Submitted by Elisabeth Holder.
Communities with open space are more desirable places to live, have enhanced property values, and reduced municipal expenses.
Open spaces in a city can be put to many uses -- exercise and recreation, encouraging local farming, protecting fragile habitats, preserving water supplies and wetlands for flood control. Middletown has managed to save over 1,000 acres with previous purchases of open-space and development rights, but there are many more lands still at risk.
Our city is truly unique in having both a vibrant downtown, wild forested areas and incredibly rich farmland. From Veteran's Park along the Coginchaug River to the Guida Farm in the South, from Mount Highboy in the Northwest to Maromas in the southeast, Middletown has parks and trails that are used by people who come from out of town, as well those who live locally. For the last 12 years, we haven't had access to the state matching funds that will enable us to preserve additional areas, which will benefit the city's residents and businesses for decades to come.
A study done for the State of Connecticut found that property values increase in value by 20% or more when they are near a passive-use park. Our city parks are used for hiking, biking, trail riding, cross country skiing, Cub Scout outings, swimming, fishing, and just hanging out. Middletown has more miles of blue-blazed trails than any other town in Connecticut, according to the Connecticut Forest and Park Association. We have a farm with a local CSA located on city-owned land, which sells fresh greens to citizens almost all year long. As the demand for locally-produced crops increases, our city could provide more land for this purpose.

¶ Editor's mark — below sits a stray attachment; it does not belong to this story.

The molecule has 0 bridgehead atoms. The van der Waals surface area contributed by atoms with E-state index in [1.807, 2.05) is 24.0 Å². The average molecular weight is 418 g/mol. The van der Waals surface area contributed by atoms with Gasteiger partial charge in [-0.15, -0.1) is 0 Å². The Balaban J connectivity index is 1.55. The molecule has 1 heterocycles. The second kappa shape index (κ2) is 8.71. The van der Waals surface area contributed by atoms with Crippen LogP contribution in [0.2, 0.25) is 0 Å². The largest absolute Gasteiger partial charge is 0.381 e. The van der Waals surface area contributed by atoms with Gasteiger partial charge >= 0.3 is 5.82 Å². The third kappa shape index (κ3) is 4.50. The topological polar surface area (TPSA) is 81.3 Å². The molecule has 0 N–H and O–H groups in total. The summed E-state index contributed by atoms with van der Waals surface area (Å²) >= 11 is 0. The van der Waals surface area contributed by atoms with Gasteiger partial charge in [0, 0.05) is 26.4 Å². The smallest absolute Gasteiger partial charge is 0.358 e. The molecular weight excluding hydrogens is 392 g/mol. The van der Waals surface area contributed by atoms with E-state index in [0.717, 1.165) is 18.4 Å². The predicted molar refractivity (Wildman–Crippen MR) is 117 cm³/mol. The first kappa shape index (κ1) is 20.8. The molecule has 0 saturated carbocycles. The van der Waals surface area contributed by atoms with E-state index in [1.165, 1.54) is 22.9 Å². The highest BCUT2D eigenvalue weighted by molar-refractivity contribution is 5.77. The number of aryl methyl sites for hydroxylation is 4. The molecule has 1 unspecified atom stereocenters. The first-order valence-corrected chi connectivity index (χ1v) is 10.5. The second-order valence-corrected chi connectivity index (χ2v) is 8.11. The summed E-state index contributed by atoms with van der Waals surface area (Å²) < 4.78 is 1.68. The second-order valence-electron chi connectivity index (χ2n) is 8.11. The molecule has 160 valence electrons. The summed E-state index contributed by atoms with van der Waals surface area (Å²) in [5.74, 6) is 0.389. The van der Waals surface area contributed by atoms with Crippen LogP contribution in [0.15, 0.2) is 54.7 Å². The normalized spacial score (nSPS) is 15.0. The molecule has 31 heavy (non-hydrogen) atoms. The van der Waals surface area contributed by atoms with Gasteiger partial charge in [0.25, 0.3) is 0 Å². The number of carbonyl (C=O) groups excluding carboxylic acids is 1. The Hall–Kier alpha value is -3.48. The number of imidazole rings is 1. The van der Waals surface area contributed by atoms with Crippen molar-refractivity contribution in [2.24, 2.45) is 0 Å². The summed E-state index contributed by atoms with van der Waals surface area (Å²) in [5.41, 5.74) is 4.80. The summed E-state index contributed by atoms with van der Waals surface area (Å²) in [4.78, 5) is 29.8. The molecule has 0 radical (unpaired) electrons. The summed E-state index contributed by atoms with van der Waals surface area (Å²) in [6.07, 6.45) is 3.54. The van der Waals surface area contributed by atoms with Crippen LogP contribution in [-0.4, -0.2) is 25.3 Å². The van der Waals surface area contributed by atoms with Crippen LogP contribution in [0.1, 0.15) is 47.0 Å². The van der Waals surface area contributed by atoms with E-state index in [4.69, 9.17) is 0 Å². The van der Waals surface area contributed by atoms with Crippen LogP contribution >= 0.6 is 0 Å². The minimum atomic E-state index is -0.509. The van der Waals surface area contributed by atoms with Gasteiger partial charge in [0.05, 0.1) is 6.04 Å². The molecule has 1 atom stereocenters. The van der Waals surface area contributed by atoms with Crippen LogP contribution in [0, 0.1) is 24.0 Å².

Open-space purchases can reduce municipal costs, while development increases costs. City Planner Bill Warner emphasized that for every $1.00 of tax revenue from residential development, municipalities typically spend $1.30 on services. International studies have show that cities can save an average of 38% on infrastructure – on roads, sewer, and water lines -- and an average of 10% on operational costs – for trash pickup, snow removal, police, ambulance and fire services -- using open-space purchases and smart growth policies.
The costs of suburban sprawl are becoming ever more evident; saving open space is one of many tools that city planners can use to encourage more efficient and more sensible development. Please vote yes on the Open-Space Bond question on November 5th.